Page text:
The bill reauthorizes the National Crimes Against Children on the Internet (ICAC) Task Force Program and National ICAC Data System until 2024.

“This legislation supports the national network of 61 Coordinated Task Forces fighting child exploitation across the country. By reauthorizing the National Strategy for the Prevention and Interdiction of Child Exploitation, it is a powerful law enforcement tool that keeps online predators away from children,” Wasserman’s office noted. Schultz. “The original PROTECT Our Children Act that passed in 2008 authorized the ICAC Task Force Program, a coordinated group of task forces representing 3,500 federal, state and local law enforcement agencies and prosecutors engaged in reactive and proactive investigations across the country. ICAC task forces help local and state law enforcement create and implement effective responses to technology-facilitated child sexual exploitation by offering guidance on victim support, forensic and investigative elements, training and technical assistance, and community education.

“Our children deserve a bright and secure future, and the ICAC helps us secure that possibility. In just 14 years, ICAC arrests have increased from 2,500 a year nationwide to more than 10,400 in 2021 alone. I am proud to introduce legislation that reaffirms our commitment to America’s children and s builds on the original PROTECT law that I wrote over a decade ago,” Wasserman Schultz said. “In light of a rapidly changing technological environment, we must continue to make the internet a safe space for all children and protect ourselves against those who seek to exploit them. I am grateful for the efforts of my colleagues and for the bipartisan spirit that will allow this vital bill to be introduced. »

WE Representative Steve ChabotR-Ohio, Ann KusterD-NH and Guy ReschenthalerR-Penn., co-sponsored the bill.

“Our top priority must be the safety of our children. Unfortunately, as more and more of our daily lives take place online, it can be difficult to monitor their activities and protect them from those who prey on innocent children. The reauthorization of the Protecting Our Children Act ensures that law enforcement officers have the tools and resources they need to fight child predators,” Chabot said.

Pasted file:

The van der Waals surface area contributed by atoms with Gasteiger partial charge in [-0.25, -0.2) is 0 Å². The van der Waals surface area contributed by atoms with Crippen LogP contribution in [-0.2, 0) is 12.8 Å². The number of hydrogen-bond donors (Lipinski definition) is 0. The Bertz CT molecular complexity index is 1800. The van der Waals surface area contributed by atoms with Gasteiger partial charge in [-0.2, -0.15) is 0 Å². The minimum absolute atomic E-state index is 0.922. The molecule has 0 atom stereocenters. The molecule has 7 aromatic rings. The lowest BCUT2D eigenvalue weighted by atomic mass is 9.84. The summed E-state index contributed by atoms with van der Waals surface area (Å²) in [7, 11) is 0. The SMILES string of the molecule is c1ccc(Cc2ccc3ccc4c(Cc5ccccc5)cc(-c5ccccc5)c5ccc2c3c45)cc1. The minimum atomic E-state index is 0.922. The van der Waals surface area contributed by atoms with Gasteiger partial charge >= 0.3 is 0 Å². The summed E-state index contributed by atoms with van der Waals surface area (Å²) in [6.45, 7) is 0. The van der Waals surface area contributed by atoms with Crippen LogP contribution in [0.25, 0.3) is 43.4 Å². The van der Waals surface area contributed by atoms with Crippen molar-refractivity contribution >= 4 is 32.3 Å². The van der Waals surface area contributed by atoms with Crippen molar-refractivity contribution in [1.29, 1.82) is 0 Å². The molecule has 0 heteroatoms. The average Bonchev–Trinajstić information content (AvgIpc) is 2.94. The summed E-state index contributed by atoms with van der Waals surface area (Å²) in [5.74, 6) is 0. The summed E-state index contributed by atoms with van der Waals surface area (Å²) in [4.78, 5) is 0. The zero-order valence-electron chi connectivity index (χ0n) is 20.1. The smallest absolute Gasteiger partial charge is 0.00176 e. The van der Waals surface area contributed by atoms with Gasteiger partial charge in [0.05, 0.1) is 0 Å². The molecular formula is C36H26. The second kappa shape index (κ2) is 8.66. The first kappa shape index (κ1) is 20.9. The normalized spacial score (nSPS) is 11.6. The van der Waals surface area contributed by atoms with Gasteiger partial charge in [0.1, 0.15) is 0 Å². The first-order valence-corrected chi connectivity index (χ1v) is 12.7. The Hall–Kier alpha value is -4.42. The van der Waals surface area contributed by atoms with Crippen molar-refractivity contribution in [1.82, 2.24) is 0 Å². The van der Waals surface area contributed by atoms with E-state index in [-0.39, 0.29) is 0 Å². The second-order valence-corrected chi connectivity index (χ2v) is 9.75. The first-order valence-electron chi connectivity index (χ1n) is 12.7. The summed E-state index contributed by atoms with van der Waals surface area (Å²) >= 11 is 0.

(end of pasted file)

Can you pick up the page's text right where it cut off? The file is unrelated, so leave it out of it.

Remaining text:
“Working to keep children safe online and prevent child sexual exploitation must be our top priority,” said Kuster, who founded and currently co-chairs the bipartisan Task Force to End Sexual Violence. “Especially as children spend more time online, we need to ensure law enforcement has the tools and resources to protect children, help victims, and hold the perpetrators of these horrific crimes accountable. This bipartisan legislation is crucial to keeping the children of Granite State safe.

“I witnessed the horrific impact of child sexual abuse as a district judge,” Reschenthaler said. “The ICAC Task Force program helps federal, state, and local law enforcement stop those who prey on our country’s children. I’m proud to help the ICAC continue its important work identification and prosecution of dangerous criminals.

The invoice was sent to the United States House Judiciary Committee.

To the United States Senate, United States Meaning Richard BlumenthalD-Ct., and John CornyR-Texas, defend the bill.

“This measure is essential to give law enforcement the tools necessary to combat the scourge of online child exploitation. Reauthorizing the Internet Crimes Against Children Task Force program will help law enforcement detect, investigate and prosecute predators who commit these heinous crimes. We must continue to protect victims and hold criminals accountable,” Blumenthal said.

“By providing law enforcement with more support and tools to fight cybercrime, we can build more barriers between predators and the victims they target,” Cornyn said. “I urge my colleagues to reauthorize this legislation, which will support the victims of these heinous crimes and prevent future abuses.”

The National Network on Rape, Abuse and Incest (RAINN), the National Center for Missing and Exploited Childrenthe Fraternal Order of Police, Rights 4 Daughtersthe National Center on Sexual Exploitationand the National Association of District Attorneys all support the proposal.

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Whether Russians like, comment or subscribe – Big Brother is watching Sat, 17 Sep 2022 06:30:41 +0000

For most of Putin’s authoritarian rule, Russians could enjoy the fruits of globalization like smartphones and social media and be pretty much on their own — as long as they stayed out of politics. Seven months into the brutal war in Ukraine, the Russian military is losing ground to a surprise Ukrainian counteroffensive, and opponents of the war feel emboldened enough to call for Putin’s resignation. But the regime is playing a long game, and today every Russian is at greater risk of being surveilled, tracked and arrested simply for liking the wrong social media post.

While the invasion was met with near universal condemnation, sanctions and unrest in the country, the Russian government arrested and detained more than 16,000 people for opposing the war. Then he focused on expanding his toolbox to stifle national dissent. Authorities have blacklisted and blocked more than 7,000 websites, banned Meta (aka Facebook) for suspected extremist activity, and fined Telegram about $178,000 for failing to remove content about Ukraine.

Attacking popular platforms like Facebook and anti-regime websites are not new phenomena in Russia. But the war has accelerated the pace of digital surveillance, which in turn enables far-reaching political repressions. While Russian authorities may not have the technical ability to predict “undesirable” social behavior from a single post, they are certainly working on it – and the world should pay attention.